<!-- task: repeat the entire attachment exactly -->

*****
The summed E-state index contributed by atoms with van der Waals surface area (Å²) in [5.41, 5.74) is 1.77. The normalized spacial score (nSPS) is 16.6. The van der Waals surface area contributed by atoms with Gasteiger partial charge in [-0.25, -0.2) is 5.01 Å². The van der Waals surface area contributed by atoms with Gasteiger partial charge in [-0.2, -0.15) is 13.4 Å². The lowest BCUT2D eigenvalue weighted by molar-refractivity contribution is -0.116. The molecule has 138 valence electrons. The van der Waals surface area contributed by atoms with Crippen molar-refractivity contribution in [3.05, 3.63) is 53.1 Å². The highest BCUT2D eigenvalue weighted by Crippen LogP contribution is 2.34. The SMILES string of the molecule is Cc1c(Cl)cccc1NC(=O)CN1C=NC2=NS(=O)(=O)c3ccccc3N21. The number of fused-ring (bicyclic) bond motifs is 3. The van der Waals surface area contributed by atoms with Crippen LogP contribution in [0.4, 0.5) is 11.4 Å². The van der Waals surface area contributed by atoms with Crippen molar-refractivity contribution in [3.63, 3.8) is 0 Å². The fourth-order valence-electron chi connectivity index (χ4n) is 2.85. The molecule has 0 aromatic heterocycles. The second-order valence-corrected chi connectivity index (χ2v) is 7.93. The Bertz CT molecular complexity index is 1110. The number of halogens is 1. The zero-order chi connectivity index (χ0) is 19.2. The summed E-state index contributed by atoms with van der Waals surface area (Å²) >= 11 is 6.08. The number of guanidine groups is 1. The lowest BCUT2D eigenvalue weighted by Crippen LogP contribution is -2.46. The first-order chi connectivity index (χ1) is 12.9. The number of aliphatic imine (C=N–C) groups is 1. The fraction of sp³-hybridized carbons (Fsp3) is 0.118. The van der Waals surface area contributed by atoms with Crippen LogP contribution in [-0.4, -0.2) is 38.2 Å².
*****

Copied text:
The summed E-state index contributed by atoms with van der Waals surface area (Å²) in [5.41, 5.74) is 1.77. The normalized spacial score (nSPS) is 16.6. The van der Waals surface area contributed by atoms with Gasteiger partial charge in [-0.25, -0.2) is 5.01 Å². The van der Waals surface area contributed by atoms with Gasteiger partial charge in [-0.2, -0.15) is 13.4 Å². The lowest BCUT2D eigenvalue weighted by molar-refractivity contribution is -0.116. The molecule has 138 valence electrons. The van der Waals surface area contributed by atoms with Crippen molar-refractivity contribution in [3.05, 3.63) is 53.1 Å². The highest BCUT2D eigenvalue weighted by Crippen LogP contribution is 2.34. The SMILES string of the molecule is Cc1c(Cl)cccc1NC(=O)CN1C=NC2=NS(=O)(=O)c3ccccc3N21. The number of fused-ring (bicyclic) bond motifs is 3. The van der Waals surface area contributed by atoms with Crippen LogP contribution in [0.4, 0.5) is 11.4 Å². The van der Waals surface area contributed by atoms with Crippen molar-refractivity contribution in [3.63, 3.8) is 0 Å². The fourth-order valence-electron chi connectivity index (χ4n) is 2.85. The molecule has 0 aromatic heterocycles. The second-order valence-corrected chi connectivity index (χ2v) is 7.93. The Bertz CT molecular complexity index is 1110. The number of halogens is 1. The zero-order chi connectivity index (χ0) is 19.2. The summed E-state index contributed by atoms with van der Waals surface area (Å²) >= 11 is 6.08. The number of guanidine groups is 1. The lowest BCUT2D eigenvalue weighted by Crippen LogP contribution is -2.46. The first-order chi connectivity index (χ1) is 12.9. The number of aliphatic imine (C=N–C) groups is 1. The fraction of sp³-hybridized carbons (Fsp3) is 0.118. The van der Waals surface area contributed by atoms with Crippen LogP contribution in [-0.4, -0.2) is 38.2 Å².